An event horizon is a concept related to black holes, a theoretical prediction of general relativity. It is defined as the boundary surface beyond which no event can affect an external observer. According to the theory of relativity, space and time form a single complex called space-time, which is deformed by the presence of mass or energy.
According to a definition given by Roger Penrose, the event horizon in a black hole is a particular surface of space-time that separates places from which signals can escape from those from which no signals can escape. In a much more general sense, if by event we mean an observable phenomenon, identified by the four space-time coordinates, an event horizon can be defined as a region of space-time beyond which it ceases to be possible to observe the phenomenon.
In the case of Schwarzschild black holes, the event horizon is a spherical surface surrounding a singularity at the center of the sphere; the latter is a point at which the density would be infinite and the laws of physics, according to the theory of general relativity, lose their meaning.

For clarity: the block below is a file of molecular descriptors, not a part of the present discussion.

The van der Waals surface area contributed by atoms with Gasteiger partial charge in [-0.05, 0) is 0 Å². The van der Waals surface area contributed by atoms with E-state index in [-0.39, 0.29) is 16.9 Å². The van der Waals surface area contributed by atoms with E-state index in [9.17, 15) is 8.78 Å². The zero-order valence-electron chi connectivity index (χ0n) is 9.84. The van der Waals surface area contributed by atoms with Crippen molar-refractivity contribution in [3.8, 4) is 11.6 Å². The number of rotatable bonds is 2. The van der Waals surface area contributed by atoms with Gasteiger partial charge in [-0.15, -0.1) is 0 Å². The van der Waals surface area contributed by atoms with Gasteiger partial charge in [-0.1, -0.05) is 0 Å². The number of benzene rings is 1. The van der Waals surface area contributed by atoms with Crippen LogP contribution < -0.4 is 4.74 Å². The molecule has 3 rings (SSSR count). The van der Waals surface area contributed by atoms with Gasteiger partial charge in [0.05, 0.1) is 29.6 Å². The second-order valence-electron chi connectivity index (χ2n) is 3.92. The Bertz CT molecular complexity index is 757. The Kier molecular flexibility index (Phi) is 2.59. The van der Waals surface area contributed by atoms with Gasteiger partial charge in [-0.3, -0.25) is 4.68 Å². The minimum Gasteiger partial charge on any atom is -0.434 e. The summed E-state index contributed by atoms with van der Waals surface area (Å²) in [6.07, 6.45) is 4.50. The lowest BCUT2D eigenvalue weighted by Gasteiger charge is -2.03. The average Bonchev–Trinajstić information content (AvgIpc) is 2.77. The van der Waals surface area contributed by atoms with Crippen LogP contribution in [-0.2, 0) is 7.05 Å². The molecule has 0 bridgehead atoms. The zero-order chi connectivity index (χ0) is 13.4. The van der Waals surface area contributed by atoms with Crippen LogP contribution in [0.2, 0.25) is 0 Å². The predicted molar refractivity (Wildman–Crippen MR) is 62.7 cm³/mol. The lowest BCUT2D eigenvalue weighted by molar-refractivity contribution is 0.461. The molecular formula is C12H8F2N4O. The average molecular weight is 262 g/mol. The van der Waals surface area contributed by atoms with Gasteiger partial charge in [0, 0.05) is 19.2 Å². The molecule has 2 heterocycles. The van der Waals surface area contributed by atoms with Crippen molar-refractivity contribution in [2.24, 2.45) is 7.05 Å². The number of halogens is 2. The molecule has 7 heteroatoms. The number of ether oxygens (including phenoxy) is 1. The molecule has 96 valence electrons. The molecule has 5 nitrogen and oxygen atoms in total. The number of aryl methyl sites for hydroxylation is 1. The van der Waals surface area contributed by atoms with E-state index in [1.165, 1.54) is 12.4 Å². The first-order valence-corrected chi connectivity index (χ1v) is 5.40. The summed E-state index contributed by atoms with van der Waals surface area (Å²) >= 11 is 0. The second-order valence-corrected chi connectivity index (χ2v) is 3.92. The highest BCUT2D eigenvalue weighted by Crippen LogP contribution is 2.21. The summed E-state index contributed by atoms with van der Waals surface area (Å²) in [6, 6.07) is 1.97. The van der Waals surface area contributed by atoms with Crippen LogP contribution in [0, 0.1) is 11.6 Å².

The singularity may not be necessary, according to some theories of quantum gravity, which postulate space-time as an entity with a physical reality, and not just a mere mathematical concept, divided into discrete elements with a diameter of a Planck length.
In other words, space-time would have, according to the aforementioned theory, a physically active, not passive role and its intimate structure would be made up of real atoms which would form a dense network in constant evolution.
Under normal conditions, the atomic structure of space-time would not be perceived, which would appear to be a mathematical continuum and the Universe would be described by general relativity, but at distances in the order of the Planck length, things would change radically: the quantum and gravitational effects would assume comparable intensities.
It would be as if the space assumed its own physical personality and interacted with energy in an active way. A very common mistake is to imagine the event horizon of a black hole as a more or less spherical static surface.
What is better to keep in mind, however, is that it is a horizon to all intents and purposes, or rather something that cannot be reached and which moves away as an observer approaches.